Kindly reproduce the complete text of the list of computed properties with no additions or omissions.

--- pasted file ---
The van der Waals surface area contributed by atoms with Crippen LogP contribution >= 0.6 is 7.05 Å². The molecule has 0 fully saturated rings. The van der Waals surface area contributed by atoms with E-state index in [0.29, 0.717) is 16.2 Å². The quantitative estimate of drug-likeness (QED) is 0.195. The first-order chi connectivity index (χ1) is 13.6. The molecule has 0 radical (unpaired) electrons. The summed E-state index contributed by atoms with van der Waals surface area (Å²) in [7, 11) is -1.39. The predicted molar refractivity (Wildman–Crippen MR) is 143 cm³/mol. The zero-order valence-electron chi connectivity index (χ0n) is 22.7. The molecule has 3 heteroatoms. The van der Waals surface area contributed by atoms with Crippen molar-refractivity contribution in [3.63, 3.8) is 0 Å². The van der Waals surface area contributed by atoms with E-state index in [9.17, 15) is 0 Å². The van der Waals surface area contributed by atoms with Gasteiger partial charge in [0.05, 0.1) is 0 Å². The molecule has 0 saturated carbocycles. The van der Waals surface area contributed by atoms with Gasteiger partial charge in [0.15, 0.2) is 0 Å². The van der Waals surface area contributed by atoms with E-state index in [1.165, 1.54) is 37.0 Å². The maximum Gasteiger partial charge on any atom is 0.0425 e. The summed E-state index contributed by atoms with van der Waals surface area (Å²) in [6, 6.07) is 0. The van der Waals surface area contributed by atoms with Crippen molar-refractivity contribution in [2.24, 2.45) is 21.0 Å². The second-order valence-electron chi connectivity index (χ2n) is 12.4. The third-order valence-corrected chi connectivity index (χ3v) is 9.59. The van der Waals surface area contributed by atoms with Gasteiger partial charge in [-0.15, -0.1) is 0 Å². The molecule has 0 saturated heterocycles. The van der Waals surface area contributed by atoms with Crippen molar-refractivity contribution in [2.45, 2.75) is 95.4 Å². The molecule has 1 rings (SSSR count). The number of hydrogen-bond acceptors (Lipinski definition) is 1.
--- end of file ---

The van der Waals surface area contributed by atoms with Crippen LogP contribution >= 0.6 is 7.05 Å². The molecule has 0 fully saturated rings. The van der Waals surface area contributed by atoms with E-state index in [0.29, 0.717) is 16.2 Å². The quantitative estimate of drug-likeness (QED) is 0.195. The first-order chi connectivity index (χ1) is 13.6. The molecule has 0 radical (unpaired) electrons. The summed E-state index contributed by atoms with van der Waals surface area (Å²) in [7, 11) is -1.39. The predicted molar refractivity (Wildman–Crippen MR) is 143 cm³/mol. The zero-order valence-electron chi connectivity index (χ0n) is 22.7. The molecule has 3 heteroatoms. The van der Waals surface area contributed by atoms with Crippen molar-refractivity contribution in [3.63, 3.8) is 0 Å². The van der Waals surface area contributed by atoms with E-state index in [9.17, 15) is 0 Å². The van der Waals surface area contributed by atoms with Gasteiger partial charge in [0.05, 0.1) is 0 Å². The molecule has 0 saturated carbocycles. The van der Waals surface area contributed by atoms with Gasteiger partial charge in [0.15, 0.2) is 0 Å². The van der Waals surface area contributed by atoms with E-state index in [1.165, 1.54) is 37.0 Å². The maximum Gasteiger partial charge on any atom is 0.0425 e. The summed E-state index contributed by atoms with van der Waals surface area (Å²) in [6, 6.07) is 0. The van der Waals surface area contributed by atoms with Crippen molar-refractivity contribution in [2.24, 2.45) is 21.0 Å². The second-order valence-electron chi connectivity index (χ2n) is 12.4. The third-order valence-corrected chi connectivity index (χ3v) is 9.59. The van der Waals surface area contributed by atoms with Gasteiger partial charge in [-0.15, -0.1) is 0 Å². The molecule has 0 saturated heterocycles. The van der Waals surface area contributed by atoms with Crippen molar-refractivity contribution in [2.45, 2.75) is 95.4 Å². The molecule has 1 rings (SSSR count). The number of hydrogen-bond acceptors (Lipinski definition) is 1.